Romelu Lukaku has provided an explanation for his recent goal drought for Manchester United following a sensational start to the season.
Belgium international Lukaku scored 16 goals in his first 13 games of the season for club and country but has not found the back of the net for United since September.
The 24-year-old ended a seven-game goal drought with a brace for Belgium against Mexico on Friday and says United’s dip in form made it ‘more difficult’ for him to get on the scoresheet.
‘Lately we haven’t performed like we did at the start of the season, we started by blowing teams away, being dominant and creating chances,’ summer signing Lukaku told Sky Sports.
‘But in the last few weeks we didn’t play at the same level and that made it more difficult for me.
‘That’s the sort of thing you have to go through in the season, but now there are players coming back from injury and hopefully we can deliver performances even better than at the start of the season.
‘We can create more chances and more goals.’
Manchester United 2017/18 Fixtures
Newcastle United (H) – Sat 18 Nov
Basel (A) – Wed 22 Nov (Champions League)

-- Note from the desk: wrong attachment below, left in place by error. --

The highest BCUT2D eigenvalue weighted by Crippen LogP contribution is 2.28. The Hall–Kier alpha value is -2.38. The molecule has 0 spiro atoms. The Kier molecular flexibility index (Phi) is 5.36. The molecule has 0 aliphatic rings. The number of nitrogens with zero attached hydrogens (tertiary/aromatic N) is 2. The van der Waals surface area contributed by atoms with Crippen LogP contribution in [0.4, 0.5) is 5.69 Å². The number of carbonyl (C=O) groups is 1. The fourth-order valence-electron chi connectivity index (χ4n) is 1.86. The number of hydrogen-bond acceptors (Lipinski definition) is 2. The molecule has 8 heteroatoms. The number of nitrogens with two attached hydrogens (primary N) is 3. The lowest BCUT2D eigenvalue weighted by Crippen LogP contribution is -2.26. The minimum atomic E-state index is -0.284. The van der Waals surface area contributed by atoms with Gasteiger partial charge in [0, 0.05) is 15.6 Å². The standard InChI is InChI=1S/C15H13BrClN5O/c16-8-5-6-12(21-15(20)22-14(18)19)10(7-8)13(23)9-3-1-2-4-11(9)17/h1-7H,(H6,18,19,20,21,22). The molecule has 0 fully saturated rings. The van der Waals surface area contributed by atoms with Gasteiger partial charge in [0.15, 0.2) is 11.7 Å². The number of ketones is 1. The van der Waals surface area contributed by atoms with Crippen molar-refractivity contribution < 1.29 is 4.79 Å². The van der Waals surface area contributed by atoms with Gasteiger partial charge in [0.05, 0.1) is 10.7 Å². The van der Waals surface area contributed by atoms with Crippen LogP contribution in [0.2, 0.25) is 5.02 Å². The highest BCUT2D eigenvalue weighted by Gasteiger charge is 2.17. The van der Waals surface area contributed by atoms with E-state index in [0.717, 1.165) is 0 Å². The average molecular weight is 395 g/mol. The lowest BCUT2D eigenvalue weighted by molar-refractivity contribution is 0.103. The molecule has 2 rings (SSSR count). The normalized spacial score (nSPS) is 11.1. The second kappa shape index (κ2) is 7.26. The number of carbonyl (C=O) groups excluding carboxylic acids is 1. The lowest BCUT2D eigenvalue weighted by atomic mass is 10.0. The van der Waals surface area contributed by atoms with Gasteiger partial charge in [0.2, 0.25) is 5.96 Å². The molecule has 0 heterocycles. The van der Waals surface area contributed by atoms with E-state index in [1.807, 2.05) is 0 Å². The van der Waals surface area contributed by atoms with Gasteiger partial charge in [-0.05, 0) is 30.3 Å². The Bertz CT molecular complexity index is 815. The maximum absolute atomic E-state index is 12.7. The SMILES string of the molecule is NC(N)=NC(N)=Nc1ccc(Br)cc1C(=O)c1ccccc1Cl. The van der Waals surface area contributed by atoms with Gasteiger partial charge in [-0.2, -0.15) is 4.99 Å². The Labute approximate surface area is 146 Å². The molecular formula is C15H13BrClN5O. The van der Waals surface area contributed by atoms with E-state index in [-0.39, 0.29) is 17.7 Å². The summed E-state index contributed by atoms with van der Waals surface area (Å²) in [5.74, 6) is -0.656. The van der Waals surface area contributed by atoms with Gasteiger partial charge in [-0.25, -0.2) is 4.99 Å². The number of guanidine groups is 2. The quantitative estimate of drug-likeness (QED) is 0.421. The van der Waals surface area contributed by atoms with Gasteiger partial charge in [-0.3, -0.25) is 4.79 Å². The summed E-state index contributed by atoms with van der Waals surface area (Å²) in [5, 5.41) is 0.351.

Brighton (H) – Sat 25 Nov
Watford (A) – Tue 28 Nov
Arsenal (A) – Sat Dec 2
CSKA Moscow (H) – Tues Dec 5 (Champions League)
Manchester City (H) – Sun Dec 10
West Bromwich Albion (A) – Sun Dec 17
Bristol City (A) – Wed Dec 20 (EFL Cup)
Leicester City (A) – Sat Dec 23
Burnley (H) – Tues Dec 26
Southampton (H) – Sat Dec 30
United started the season in sublime form but have lost two of their last three games to fall eight points adrift of Manchester rivals City.
Lukaku, who joined United from Everton last summer in a deal that could reach £90million, admitted it was a ‘relief’ to end his drought for Belgium.
But the striker never doubted his ability to bounce back, calling himself a ‘leopard in the box’ who was ‘born to score’.
‘It’s a relief but I knew it would come,’ Lukaku added. ‘I feel great to be honest. I was born to score.
‘I don’t think many strikers of my generation have as many goals as me. I am like a leopard in the box.’